Apple has revoked Google’s enterprise certificates. According to The Verge, this caused early versions of Google Maps, Hangouts, Gmail and other pre-release beta apps to stop working. It also broke Google’s employee-only apps like the Gbus app for transportation and Google’s internal cafe app.
This comes shortly after Apple revoked Facebook’s enterprise certificates. This was done because Facebook was using its enterprise certificates, which were only supposed to be used on employee-only apps, in its “Facebook Research” app.
In short, the “Facebook Research” app was paying teenagers (and adults) to install a VPN that sucked up all of the user’s phone and web activity and allowed Facebook to collect it.
Google had its enterprise certificates removed because it was running a app called Screenwise Meter. TechCrunch reported that the app let users (some as young as 13 if they were part of a family group) to earn gift cards. The app allowed Google to monitor and analyze the user’s traffic and data.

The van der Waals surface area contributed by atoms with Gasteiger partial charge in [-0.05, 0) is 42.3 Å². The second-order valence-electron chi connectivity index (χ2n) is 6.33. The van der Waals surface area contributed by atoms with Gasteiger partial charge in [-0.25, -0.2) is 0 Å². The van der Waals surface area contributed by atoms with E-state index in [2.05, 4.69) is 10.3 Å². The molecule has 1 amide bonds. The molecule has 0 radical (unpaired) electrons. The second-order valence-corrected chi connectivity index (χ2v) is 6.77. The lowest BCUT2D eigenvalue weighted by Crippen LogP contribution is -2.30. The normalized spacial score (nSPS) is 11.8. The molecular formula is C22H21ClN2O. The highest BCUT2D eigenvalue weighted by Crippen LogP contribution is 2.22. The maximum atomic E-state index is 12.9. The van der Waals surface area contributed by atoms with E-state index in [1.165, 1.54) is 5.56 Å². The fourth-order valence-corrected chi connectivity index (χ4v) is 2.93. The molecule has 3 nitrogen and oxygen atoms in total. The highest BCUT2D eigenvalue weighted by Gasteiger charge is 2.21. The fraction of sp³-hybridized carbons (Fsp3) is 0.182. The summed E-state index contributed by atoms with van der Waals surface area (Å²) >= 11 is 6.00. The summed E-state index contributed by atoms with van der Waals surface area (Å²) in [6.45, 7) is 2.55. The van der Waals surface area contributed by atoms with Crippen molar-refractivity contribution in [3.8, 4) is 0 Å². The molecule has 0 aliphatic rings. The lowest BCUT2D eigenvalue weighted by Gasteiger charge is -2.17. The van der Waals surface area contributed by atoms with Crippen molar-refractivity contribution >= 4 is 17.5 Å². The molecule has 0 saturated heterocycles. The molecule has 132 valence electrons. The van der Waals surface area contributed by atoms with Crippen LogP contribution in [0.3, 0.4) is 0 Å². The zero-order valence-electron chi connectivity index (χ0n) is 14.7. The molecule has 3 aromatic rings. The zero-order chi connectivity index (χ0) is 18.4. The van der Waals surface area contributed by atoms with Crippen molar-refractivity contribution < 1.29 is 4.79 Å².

In both cases, the companies were using their enterprise certificates in ways that they were not supposed to. The enterprise certificates were intended to be used in the company’s employee-only apps.
Recode reported that Apple made a statement after it revoked Facebook’s enterprise certificates. Part of that statement said: “Any developer using their enterprise certificates to distribute apps to consumers will have their certificates revoked, which is what we did in this case to protect our users and their data.”
To me, it sounds like companies that have iOS apps, and have been using their enterprise certificate in it to sneakily gather user’s data, should be worried. Apple has made it clear that they are willing and able to revoke enterprise certificates from companies that misuse it.